Blog Post

Marigolds: an (agri)cultural staple

The first seeds I ever saved were marigold seeds.

At the time, I was a garden educator at a small neighborhood environmental nonprofit in Camden, New Jersey. The Center for Environmental Transformation(CFET) is situated in the South Waterfront neighborhood, an old urban community enclosed by industrial facilities which not only restrict access to the nearby waterfront, but exhale noxious fumes and odors staining each neighbor’s home, body and mentality. CFET runs youth programs offering job-skill training and safe spaces to be outside and connect with nature.

Inspired by the social and environmental justice movements of New Orleans during the aftermath of Hurricane Katrina, members of the Catholic church in South Waterfront founded CFET. Hoping to transform the neighborhood into a space honoring the health and wellbeing of its inhabitants, the organization built several production and educational garden spaces in the local park, behind houses, and in empty lots. The church used marigolds for several annual celebrations, most notably the August celebration of The Feast of Assumption of the Holy Mother. Decorating their namesake, marigolds drape the numerous statues of Mother Mary dwelling on the church grounds.

Marigolds surround the Navdanya Biodiversity and Conservation Farm's rice fields to deter pests like aphids, mosquitos, nematodes and rabbits.

CFET grew marigolds in the gardens for these celebrations, and also for the great pest control qualities the plants possess. Several church administrators often worried about the marigolds - constantly inquiring on their status and anxiously telling us that there were not enough. My supervisor and I could only laugh at the scenario, otherwise we would need to stop growing the hundreds of varieties of vegetables and fruits we had and only grow marigolds to subdue their nerves…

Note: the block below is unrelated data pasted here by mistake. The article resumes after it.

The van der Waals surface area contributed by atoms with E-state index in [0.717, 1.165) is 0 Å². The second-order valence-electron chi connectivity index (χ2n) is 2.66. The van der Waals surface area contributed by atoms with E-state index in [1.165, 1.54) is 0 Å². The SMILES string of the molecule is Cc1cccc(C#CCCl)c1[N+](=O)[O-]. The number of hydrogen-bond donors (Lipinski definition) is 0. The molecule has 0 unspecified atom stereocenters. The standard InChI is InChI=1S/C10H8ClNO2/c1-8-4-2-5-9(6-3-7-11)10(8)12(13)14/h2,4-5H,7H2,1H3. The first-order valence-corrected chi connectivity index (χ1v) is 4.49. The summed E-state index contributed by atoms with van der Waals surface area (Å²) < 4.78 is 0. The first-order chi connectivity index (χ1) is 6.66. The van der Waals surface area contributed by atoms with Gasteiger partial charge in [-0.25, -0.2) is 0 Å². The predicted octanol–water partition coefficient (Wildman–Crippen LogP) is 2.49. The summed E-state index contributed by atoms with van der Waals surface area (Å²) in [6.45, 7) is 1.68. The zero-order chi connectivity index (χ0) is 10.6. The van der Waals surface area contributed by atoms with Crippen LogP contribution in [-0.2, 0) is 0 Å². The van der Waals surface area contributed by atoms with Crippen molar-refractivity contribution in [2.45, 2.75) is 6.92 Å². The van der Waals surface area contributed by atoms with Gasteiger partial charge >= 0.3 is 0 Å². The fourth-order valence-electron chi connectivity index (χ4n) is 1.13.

Marigolds cover India, since the flowers are very popular in religious and cultural festivities. Marigolds offer not only brilliant sunshine hues, pungent sweet musks of wood and citrus , but sturdy material to easily string garlands. En route to the Navdanya Biodiversity Conservation Farm where I will spend the next two months, I spotted the golden clusters beaming in front of each person’s household. Meanwhile, a man biked past my car window toting a giant cart full of marigold transplants as he gracefully dodged between honking trucks, motorcycles, tuk-tuks and zooming cars. Everyone is gearing up and decorating for Diwali which is next week - the Hindu holiday celebrating the triumphs of light over darkness.

How to Save Marigold Seed:

When marigold plants produce seeds, the sepal will close up, squeezing the petals together to house the seeds. Once the bundle dries, it can easily be snapped off the stem and stored in a dry, cool space. When ready for planting, simply rip the dried sepal open to expose the seeds, or my preferred method is to grip the roof of dry petals and pull the seeds out in a glorious clump. The seeds are often half black and half white - always reminding me of a porcupine’s quill.

How to Grow Marigolds:

  • Sow seeds throughout Spring and Summer
  • Marigolds prefer full sun, but will grow in partial shade
  • Once the seed germinates, marigolds take around 45-50 days to flower
  • Marigolds requires very little care or water-about 1 inch of water per week should be sufficient

How to Use:

  • String garlands using needle and thread and decorate a space or make a necklace
  • Sprinkle petals on salad, soup, or other concoction as garnish to add golden color and a bit of zing
  • Gargle a tea made from the leaves and flowers for toothaches or mouth pains
  • Apply oils or salves made with the flowers to skin for dryness, softening, rejuvenation, and/or reducing inflammation
  • Send over your favorite uses!

Marigold tea that Rouana made this afternoon to help her toothache

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